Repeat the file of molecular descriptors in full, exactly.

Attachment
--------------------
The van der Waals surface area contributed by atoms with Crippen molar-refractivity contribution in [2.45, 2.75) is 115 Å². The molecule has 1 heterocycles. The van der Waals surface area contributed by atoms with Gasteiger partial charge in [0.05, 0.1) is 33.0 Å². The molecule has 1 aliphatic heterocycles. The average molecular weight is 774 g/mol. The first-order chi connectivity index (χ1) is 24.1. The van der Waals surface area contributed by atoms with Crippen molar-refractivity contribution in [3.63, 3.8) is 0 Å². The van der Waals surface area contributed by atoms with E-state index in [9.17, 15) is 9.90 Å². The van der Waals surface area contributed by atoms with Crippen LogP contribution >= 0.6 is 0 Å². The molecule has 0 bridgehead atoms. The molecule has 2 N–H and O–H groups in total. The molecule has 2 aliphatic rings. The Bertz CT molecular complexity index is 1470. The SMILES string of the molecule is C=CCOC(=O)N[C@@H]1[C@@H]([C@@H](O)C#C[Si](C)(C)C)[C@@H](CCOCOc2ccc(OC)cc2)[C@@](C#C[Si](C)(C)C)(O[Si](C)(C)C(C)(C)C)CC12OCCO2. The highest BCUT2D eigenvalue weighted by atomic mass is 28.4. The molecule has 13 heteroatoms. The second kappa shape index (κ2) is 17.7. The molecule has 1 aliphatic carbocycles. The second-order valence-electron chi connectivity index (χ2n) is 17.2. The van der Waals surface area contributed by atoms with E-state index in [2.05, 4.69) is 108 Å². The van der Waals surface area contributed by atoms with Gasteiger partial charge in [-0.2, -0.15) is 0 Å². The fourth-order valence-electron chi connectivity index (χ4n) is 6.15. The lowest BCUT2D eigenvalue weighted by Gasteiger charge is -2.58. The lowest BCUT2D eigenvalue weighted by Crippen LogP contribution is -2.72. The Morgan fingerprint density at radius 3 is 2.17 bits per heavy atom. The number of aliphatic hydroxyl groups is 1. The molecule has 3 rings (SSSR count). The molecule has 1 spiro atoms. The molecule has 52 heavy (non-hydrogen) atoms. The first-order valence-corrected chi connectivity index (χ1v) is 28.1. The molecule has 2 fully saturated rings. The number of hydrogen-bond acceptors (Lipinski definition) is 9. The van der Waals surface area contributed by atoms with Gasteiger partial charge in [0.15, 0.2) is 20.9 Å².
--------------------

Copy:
The van der Waals surface area contributed by atoms with Crippen molar-refractivity contribution in [2.45, 2.75) is 115 Å². The molecule has 1 heterocycles. The van der Waals surface area contributed by atoms with Gasteiger partial charge in [0.05, 0.1) is 33.0 Å². The molecule has 1 aliphatic heterocycles. The average molecular weight is 774 g/mol. The first-order chi connectivity index (χ1) is 24.1. The van der Waals surface area contributed by atoms with Crippen molar-refractivity contribution in [3.63, 3.8) is 0 Å². The van der Waals surface area contributed by atoms with E-state index in [9.17, 15) is 9.90 Å². The van der Waals surface area contributed by atoms with Crippen LogP contribution >= 0.6 is 0 Å². The molecule has 0 bridgehead atoms. The molecule has 2 N–H and O–H groups in total. The molecule has 2 aliphatic rings. The Bertz CT molecular complexity index is 1470. The SMILES string of the molecule is C=CCOC(=O)N[C@@H]1[C@@H]([C@@H](O)C#C[Si](C)(C)C)[C@@H](CCOCOc2ccc(OC)cc2)[C@@](C#C[Si](C)(C)C)(O[Si](C)(C)C(C)(C)C)CC12OCCO2. The highest BCUT2D eigenvalue weighted by atomic mass is 28.4. The molecule has 13 heteroatoms. The second kappa shape index (κ2) is 17.7. The molecule has 1 aliphatic carbocycles. The second-order valence-electron chi connectivity index (χ2n) is 17.2. The van der Waals surface area contributed by atoms with E-state index in [2.05, 4.69) is 108 Å². The van der Waals surface area contributed by atoms with Gasteiger partial charge in [-0.2, -0.15) is 0 Å². The fourth-order valence-electron chi connectivity index (χ4n) is 6.15. The lowest BCUT2D eigenvalue weighted by Gasteiger charge is -2.58. The lowest BCUT2D eigenvalue weighted by Crippen LogP contribution is -2.72. The Morgan fingerprint density at radius 3 is 2.17 bits per heavy atom. The number of aliphatic hydroxyl groups is 1. The molecule has 3 rings (SSSR count). The molecule has 1 spiro atoms. The molecule has 52 heavy (non-hydrogen) atoms. The first-order valence-corrected chi connectivity index (χ1v) is 28.1. The molecule has 2 fully saturated rings. The number of hydrogen-bond acceptors (Lipinski definition) is 9. The van der Waals surface area contributed by atoms with Gasteiger partial charge in [0.15, 0.2) is 20.9 Å².